As we head into arts festival season, we're paying tribute this week to writing, painting, pic taking, dancing, sculpting, and all things artsy-related because without art, the earth would just be eh.
SONG OF THE monDAY
Paperback Writer is the eleventh single by the Beatles. Released in 1966, it topped the charts in seven countries. Paul McCartney wrote it after his aunt asked him to write a song that wasn’t about love. He chose books. The lyrics are a letter to a publisher from an aspiring author. John Lennon said Paperback Writer was son to his song Day Tripper.
SONG OF THE tuesDAY
Art Class (Song for Yayoi Kusama) is from Superchunk’s eighth studio album Here’s to Shutting Up (2001). The song was released in 2002 as a single with two versions, one a faster-paced jam and the other an acoustic. We think both styles are great, but unfortunately, we can only feature one.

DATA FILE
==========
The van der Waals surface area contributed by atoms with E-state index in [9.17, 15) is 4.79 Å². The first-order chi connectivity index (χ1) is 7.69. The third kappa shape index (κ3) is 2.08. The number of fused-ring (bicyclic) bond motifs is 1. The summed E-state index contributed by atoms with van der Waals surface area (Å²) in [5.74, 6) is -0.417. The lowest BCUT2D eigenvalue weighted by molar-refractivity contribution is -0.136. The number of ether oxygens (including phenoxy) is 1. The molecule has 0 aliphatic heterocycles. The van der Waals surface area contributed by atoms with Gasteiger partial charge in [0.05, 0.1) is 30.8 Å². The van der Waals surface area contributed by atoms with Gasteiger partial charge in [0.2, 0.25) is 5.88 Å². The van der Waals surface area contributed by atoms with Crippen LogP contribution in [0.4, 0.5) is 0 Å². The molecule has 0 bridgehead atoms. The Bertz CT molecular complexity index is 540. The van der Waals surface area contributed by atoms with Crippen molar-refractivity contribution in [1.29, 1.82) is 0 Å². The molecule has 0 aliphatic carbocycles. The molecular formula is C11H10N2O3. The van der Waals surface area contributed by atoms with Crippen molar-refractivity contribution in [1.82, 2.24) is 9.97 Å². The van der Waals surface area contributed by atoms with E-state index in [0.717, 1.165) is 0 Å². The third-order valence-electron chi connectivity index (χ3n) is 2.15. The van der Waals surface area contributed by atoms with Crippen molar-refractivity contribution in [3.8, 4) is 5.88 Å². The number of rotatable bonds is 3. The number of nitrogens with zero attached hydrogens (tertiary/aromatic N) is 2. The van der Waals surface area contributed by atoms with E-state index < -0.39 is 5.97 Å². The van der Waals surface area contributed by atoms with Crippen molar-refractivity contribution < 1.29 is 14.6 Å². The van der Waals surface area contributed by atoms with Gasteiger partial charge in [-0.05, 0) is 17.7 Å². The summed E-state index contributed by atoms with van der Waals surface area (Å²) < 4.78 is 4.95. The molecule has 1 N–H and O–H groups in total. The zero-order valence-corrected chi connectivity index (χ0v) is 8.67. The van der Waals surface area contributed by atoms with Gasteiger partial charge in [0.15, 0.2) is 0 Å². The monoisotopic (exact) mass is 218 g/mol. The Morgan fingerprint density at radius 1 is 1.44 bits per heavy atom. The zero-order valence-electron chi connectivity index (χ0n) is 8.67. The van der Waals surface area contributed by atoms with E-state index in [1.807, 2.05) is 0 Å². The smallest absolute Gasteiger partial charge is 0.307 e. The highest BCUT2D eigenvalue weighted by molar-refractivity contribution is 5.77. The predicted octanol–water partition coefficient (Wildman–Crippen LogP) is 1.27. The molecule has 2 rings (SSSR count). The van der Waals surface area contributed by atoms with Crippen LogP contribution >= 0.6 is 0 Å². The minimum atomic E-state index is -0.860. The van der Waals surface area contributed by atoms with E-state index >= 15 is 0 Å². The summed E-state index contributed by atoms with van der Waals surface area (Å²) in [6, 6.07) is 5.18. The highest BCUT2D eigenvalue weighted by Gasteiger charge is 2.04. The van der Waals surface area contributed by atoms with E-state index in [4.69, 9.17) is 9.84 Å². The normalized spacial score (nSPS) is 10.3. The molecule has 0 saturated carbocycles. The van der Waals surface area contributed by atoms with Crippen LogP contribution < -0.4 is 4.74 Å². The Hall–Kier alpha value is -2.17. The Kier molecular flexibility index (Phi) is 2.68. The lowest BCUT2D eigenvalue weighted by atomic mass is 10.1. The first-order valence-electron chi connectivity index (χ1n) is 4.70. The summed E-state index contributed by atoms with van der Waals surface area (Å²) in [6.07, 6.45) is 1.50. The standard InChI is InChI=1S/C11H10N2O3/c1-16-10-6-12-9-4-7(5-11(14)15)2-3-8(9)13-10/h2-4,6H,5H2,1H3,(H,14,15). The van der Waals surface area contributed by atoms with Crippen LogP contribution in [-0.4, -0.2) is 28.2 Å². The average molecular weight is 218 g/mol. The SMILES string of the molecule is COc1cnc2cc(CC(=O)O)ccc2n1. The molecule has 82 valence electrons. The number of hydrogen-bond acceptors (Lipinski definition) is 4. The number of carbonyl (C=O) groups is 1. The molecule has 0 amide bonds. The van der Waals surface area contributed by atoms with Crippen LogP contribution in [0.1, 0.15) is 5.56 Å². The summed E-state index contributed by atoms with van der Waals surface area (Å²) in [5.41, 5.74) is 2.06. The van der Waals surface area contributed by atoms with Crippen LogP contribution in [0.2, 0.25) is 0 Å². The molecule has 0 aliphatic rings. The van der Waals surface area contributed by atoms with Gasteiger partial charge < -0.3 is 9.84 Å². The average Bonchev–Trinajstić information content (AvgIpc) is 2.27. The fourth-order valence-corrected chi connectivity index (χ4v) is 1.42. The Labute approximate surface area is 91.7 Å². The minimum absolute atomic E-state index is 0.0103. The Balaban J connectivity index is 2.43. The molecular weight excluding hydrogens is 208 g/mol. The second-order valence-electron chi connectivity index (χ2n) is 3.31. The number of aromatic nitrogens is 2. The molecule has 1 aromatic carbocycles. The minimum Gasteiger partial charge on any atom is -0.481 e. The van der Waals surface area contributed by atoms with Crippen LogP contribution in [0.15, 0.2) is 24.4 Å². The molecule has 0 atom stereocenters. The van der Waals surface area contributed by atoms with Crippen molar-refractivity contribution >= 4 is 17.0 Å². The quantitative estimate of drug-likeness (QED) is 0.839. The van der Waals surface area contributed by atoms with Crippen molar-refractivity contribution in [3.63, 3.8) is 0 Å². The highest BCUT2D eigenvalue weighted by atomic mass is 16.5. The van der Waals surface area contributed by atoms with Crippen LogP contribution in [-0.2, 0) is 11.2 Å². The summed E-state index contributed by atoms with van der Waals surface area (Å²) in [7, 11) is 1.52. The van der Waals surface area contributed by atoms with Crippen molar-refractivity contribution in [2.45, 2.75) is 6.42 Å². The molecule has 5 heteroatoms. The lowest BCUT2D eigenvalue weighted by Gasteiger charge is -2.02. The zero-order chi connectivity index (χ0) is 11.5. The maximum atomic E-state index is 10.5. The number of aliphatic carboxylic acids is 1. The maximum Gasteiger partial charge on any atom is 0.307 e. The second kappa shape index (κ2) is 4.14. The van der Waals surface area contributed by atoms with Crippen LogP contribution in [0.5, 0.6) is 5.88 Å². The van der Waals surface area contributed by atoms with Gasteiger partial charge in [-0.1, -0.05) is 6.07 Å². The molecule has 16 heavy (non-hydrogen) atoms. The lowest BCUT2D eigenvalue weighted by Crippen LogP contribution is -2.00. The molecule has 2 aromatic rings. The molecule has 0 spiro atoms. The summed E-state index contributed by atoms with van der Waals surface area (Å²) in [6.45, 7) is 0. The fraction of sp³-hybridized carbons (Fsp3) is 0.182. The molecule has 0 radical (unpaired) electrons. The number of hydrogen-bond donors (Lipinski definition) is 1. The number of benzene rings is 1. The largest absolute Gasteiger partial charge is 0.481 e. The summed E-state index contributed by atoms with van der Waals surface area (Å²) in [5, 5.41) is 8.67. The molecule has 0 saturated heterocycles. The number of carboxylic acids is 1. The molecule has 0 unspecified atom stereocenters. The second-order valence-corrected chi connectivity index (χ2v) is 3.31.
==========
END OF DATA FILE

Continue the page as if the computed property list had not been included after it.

SONG OF THE wednesDAY
SONG OF THE thursDAY
Written by Emily Saliers, Virginia Woolf is from Indigo Girls’s fourth studio album, Rites of Passage (1992). It was inspired by The Diary of Virginia Woolf, a gift from Saliers’s mother who was a librarian. A live version of the song is included on the album, 1200 Curfews (1995).
SONG OF THE friDAY
(My Baby Does) Good Sculptures is from UK punk band the Rezillos’s debut album, Can’t Stand the Rezillos (1978). Released in December 1977 as the second single, the song was recorded in New York, and the album was the first by the band to be released under the Sire Records label.
SONG OF THE saturDAY
Written by Ray Davies, People Take Pictures of Each Other is the final track on the Kinks's 1968 album The Kinks Are the Village Green Preservation Society. Through humorous lyrics, the song makes a deep statement about how people take pictures of each other to prove they exist or to tell that person that they love them.
SONG OF THE sunDAY
Mona Lisa was written by Ray Evans and Jay Livingston for the movie Captain Carey, U.S.A. (1950). The song refers to Leonardo da Vinci’s Mona Lisa and won an Academy Award for Best Original Song. Nat King Cole’s version spent eight weeks at the top spot on Billboard in May 1950 and was inducted into the Grammy Hall of Fame in 1992.